Apr 132011

I still remember my first yoga class.  Well, it wasn’t actually my very first class.  The very first one was at Fairleigh Dickinson University in Madison, New Jersey in 1977.  I had been a regular meditator for about 2 years and wanted to try out this new funky thing called yoga.  I signed up for a semester and went to a handful of classes before dropping out.  The only pose I remember doing in that class is Halasana (plow), because I remember looking around and seeing everybody’s butts up in the air.   Well, yoga wasn’t for me then.  I was a runner and very competitive, and I guess that particular class was very gentle.  I wanted more.  So I forgot about yoga and went back to running, doing nautilus, playing tennis, and taking high-impact aerobic classes (which I would ride my bicycle to over in the next town and yes, it was 5 miles uphill).

Fast forward 20 years.  It’s 1997 and I’m no longer running (I hated it every time I went out there) or doing aerobics (it faded into the past along with the 1980’s).  I had recently gotten married and immediately knew it was a mistake.  Actually, the red flags were waving high and bright before the wedding, but I later came to realize that when you want something badly enough, you can easily ignore the warning signs.  I was a very angry person then, and at times I acted out in fits of pure, primal rage.  Of course, this anger had been brewing over the years, it was nothing new and certainly not caused solely by a bad marriage.  One time years before, a boyfriend picked me up by my belt loops and threw me out the door into a rainy night after watching me throw a glass across the room, barely missing my baby.  But sadly, that was who I was.  An Angry Woman.

Back to 1997.  A yoga studio had opened up in my town and I decided to revisit the notion of trying it out.  I needed an outlet for my sadness and frustration and wondered if yoga would help.  Truth be told, I still had a competitive edge and knew that Madonna practiced yoga (she had great biceps!), and I thought maybe it could make me look buff.  (Aside–I later met the physician who shared a practice with her physician, and he told me her biceps were cosmetic implants.  Folklore?  Maybe).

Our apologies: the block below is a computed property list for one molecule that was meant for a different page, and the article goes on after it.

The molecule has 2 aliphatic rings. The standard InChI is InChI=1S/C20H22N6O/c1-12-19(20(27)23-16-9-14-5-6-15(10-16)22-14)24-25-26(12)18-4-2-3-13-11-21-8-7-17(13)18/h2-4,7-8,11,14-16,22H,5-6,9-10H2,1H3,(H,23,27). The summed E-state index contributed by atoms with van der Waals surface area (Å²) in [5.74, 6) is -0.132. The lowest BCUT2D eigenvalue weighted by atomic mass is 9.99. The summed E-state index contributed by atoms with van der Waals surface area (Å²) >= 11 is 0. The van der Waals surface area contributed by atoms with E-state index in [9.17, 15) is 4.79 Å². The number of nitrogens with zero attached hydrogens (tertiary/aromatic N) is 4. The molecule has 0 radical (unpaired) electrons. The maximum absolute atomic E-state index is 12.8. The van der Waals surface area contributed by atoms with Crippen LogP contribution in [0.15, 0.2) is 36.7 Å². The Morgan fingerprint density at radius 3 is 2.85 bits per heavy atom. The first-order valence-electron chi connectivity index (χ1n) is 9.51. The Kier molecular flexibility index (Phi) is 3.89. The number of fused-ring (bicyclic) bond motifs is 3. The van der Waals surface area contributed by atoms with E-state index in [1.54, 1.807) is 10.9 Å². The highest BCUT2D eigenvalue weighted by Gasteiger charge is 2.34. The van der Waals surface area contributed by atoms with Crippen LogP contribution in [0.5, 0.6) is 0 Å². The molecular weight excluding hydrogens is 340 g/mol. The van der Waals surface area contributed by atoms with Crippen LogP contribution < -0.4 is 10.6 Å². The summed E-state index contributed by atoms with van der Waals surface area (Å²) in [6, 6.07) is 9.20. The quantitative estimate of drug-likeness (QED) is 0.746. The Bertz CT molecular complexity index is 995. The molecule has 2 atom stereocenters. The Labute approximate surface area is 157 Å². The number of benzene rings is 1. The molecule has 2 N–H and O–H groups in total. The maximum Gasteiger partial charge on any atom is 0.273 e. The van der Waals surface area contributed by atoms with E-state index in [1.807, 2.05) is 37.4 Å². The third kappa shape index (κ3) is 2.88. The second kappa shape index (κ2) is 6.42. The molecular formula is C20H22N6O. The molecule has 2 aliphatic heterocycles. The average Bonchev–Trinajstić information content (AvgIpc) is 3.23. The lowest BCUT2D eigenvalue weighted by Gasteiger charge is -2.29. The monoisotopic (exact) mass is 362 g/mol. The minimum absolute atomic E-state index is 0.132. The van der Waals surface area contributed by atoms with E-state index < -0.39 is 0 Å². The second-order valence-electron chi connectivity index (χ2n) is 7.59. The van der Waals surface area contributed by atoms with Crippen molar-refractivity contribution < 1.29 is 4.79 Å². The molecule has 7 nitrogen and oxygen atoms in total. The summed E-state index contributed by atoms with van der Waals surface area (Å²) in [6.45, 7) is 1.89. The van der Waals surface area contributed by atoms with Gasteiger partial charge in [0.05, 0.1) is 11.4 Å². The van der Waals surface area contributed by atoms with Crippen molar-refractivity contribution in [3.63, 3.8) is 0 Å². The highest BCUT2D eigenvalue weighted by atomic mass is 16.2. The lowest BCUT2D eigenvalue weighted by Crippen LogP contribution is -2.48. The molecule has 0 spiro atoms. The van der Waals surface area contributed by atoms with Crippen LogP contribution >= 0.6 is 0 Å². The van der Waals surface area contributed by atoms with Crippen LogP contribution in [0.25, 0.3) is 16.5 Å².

My first class was a 90-minute intermediate Iyengar class.  I didn’t know how to breathe; in fact, I didn’t know that I didn’t know how to breathe.  I had no strength.  My hands didn’t come close to the floor in a forward fold.  Chaturanga?  Forget about it, my body felt glued to the floor.  Down Dog?  My arms quivered and my legs wouldn’t straighten.  Core work?  I thought I was going to vomit.  But the most amazing thing was that when I went home later, my anger wasn’t with me.  The stress I constantly felt when I walked into my house just wasn’t there that day.  So I went back for another class.  Then another.  I soon realized that the motivation that brought me to the mat was so different than what kept me returning to it.

Over time and as I became more familiar with the aspects of yoga that talk about “the witness”, “being mindful,” and “letting go,” these all became tools I could draw upon to stay calm at home.  And I didn’t have to try very hard, it was just there inside me.  I could look at my husband, watch his anger, his self-imposed misery, and his attempts to draw me into it with him, and remove myself from his craziness.  I didn’t have to engage.  I could actually feel compassion and love towards this person and keep myself whole in the process.   Several years and much soul-searching later, I divorced, de-toxified my home, got all new furniture, and met the real man of my dreams.  And I am ever grateful for my yoga practice–with its wisdom, compassion, and teachings–to guide me through those very difficult times and out the other side. I can truly say that yoga is the glue that holds me together.



  One Response to “In The Beginning, There Was The Anger”

  1. Exertmely helpful article, please write more.

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